Relocation Patterns of Ob/Gyns May Limit Patient Access

Jennifer Garcia

February 09, 2017

Approximately one third of obstetrician-gynecologists (ob/gyns) in the United States have moved in the last 10 years to areas that are more urban and have less poverty, a trend that may affect access to care and implementation of healthcare policy.

"The greatest migration involved urban counties, which is where most ob-gyns already practiced," write William F. Rayburn, MD, MBA, from the University of New Mexico, Albuquerque, and colleagues. "At a time of shrinking scopes of practice among other adult care physicians (family medicine, general internal medicine, general surgery), rural counties may suffer more from this observed ob-gyns relocation pattern," the study authors note in an article published in the March issue of Obstetrics & Gynecology.

The researchers evaluated data on ob/gyn relocation from 2005 through 2015, which included physician background and county characteristics. They excluded data on physicians who were not engaged in direct patient care. Factors associated with relocation over this entire period were modeled using a multilevel regression model.

In a given year, approximately 2446 (6.5%) of the 37,385 ob/gyns in practice in the United States relocated. During the 10-year period, 32.1% relocated at least once.

In the multivariable analysis, the authors found that compared with non-Hispanic white ob/gyns, ob/gyns who were young (aged 27-39 years), black, or male or who were graduates of an international medical school were more likely to relocate, and the move was often to either urban counties or those with lower levels of poverty (poverty levels below 21.2%).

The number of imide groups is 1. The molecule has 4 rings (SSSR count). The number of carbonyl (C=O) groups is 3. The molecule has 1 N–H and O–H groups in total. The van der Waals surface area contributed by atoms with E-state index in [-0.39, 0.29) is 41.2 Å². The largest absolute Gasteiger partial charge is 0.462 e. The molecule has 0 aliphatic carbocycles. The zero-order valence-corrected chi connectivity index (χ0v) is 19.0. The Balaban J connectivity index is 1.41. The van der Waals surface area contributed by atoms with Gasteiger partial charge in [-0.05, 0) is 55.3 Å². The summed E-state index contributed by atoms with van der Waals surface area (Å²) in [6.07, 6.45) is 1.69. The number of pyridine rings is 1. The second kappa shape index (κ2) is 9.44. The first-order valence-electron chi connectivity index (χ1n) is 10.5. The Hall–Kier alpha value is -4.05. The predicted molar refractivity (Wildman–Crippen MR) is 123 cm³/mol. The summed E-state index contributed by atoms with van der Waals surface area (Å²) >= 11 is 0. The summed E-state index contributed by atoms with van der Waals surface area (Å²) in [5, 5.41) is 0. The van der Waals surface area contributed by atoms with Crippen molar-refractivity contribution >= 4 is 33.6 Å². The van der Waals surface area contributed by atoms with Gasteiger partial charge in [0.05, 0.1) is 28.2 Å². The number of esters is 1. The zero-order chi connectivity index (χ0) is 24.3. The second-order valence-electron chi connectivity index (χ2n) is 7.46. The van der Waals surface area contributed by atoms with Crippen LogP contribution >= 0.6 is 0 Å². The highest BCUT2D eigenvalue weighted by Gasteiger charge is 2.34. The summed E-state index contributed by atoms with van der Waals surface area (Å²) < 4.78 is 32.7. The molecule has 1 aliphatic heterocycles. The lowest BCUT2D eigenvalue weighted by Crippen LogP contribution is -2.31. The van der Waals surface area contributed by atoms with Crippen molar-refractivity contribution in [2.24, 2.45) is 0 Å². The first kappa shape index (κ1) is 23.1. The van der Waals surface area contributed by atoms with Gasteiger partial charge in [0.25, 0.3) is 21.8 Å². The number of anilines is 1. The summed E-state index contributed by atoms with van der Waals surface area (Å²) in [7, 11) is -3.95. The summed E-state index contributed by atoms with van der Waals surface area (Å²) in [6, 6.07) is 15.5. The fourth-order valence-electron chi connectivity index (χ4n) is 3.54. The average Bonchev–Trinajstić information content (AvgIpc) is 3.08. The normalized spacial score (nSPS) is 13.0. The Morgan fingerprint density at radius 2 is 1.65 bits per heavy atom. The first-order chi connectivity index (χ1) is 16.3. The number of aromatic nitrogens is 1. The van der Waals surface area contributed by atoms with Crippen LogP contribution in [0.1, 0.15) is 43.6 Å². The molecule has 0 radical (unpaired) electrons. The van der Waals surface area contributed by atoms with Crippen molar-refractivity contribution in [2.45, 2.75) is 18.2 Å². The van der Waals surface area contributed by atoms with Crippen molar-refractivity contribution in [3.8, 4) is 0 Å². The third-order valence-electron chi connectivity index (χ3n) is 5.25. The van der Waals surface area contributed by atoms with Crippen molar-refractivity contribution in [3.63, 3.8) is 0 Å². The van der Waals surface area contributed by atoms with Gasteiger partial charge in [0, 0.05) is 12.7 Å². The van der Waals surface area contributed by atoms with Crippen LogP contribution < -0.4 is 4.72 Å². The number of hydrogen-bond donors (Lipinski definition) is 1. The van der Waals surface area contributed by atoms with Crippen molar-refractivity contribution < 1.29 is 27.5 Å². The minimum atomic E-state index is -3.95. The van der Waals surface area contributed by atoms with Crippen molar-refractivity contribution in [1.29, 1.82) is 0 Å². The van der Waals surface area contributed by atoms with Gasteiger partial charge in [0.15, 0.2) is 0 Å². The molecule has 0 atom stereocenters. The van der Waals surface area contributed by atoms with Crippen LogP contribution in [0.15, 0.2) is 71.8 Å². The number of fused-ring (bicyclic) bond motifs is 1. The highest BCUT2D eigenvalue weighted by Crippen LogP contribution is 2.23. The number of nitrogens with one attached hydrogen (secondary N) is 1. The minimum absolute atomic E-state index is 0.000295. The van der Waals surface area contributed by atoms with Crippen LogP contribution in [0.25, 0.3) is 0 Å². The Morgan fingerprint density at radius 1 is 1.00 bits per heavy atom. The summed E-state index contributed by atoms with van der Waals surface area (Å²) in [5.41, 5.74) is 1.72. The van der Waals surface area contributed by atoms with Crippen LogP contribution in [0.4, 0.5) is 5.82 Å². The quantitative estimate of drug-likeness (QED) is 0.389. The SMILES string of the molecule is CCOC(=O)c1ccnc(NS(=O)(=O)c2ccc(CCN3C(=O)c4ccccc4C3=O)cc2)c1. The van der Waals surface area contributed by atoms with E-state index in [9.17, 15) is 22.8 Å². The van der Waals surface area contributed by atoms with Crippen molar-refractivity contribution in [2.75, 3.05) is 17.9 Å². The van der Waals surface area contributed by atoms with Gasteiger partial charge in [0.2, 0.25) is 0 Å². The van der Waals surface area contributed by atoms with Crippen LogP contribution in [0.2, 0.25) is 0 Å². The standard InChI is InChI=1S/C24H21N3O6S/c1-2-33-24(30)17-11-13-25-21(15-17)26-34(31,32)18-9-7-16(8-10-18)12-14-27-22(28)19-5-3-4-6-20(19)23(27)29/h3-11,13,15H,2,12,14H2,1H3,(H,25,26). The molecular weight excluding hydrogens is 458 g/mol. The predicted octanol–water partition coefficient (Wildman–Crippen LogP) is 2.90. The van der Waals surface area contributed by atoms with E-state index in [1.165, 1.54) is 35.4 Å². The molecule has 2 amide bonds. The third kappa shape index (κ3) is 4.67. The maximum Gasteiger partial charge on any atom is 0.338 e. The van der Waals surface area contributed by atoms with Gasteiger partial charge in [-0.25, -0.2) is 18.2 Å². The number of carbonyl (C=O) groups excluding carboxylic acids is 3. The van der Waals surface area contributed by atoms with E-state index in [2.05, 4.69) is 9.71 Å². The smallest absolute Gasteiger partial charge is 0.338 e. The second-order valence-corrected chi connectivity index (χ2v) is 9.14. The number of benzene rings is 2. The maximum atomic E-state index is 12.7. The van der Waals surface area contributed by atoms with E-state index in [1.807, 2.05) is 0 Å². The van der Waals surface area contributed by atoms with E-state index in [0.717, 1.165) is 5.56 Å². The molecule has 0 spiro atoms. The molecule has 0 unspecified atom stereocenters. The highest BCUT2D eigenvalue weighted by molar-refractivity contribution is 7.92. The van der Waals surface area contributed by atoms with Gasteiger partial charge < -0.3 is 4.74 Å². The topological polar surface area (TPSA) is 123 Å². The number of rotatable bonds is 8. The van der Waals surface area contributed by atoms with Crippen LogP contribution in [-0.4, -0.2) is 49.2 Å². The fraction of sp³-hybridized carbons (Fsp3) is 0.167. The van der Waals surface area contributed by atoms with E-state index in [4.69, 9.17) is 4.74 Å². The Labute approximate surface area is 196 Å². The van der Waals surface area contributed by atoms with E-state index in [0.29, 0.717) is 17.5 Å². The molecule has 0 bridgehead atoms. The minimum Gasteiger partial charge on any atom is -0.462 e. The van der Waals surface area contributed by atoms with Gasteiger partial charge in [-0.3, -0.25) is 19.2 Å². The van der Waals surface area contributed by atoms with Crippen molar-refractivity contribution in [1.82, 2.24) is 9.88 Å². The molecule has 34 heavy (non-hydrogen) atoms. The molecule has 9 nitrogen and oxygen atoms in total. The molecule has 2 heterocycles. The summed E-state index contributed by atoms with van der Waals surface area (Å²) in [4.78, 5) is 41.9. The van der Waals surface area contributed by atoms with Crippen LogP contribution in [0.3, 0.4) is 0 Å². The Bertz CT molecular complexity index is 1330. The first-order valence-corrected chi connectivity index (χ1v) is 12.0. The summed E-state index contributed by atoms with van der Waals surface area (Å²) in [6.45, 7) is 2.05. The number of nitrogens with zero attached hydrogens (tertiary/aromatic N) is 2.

The researchers used information gathered from three data resources: ob/gyn practice location data came from the American Medical Association Physician Masterfile, physician race and ethnicity data came from the Association of American Medical Colleges data sources, and county information on poverty and racial and ethnic diversity measures came from the 2013 American Community Survey 5-year estimates. Rural-urban designation was determined using the US Department of Agriculture's 2013 Rural Urban Continuum Codes.

The authors note that 58.2% of ob/gyns moved within the same state; however, Florida, Washington, and California experienced a net increase in ob/gyns, whereas Michigan, Pennsylvania, Ohio, Illinois, and New York experienced a net loss. An overall increase in the population:ob/gyn ratio was also noted during the observed period.

The authors hypothesize that factors such as physician density in certain geographic areas and the desire for greater opportunity may play a role in relocation patterns. They acknowledge, however, that the influence of other factors such as practice type, sex, race, or healthcare policy was unclear.

The researchers underscore the importance of understanding physician relocation patterns and conclude that "[o]bserving this trend might contribute to a better understanding about the uneven national distribution of ob-gyns."

The authors have disclosed no relevant financial relationships.

Obstet Gynecol. 2017;129:543-550.

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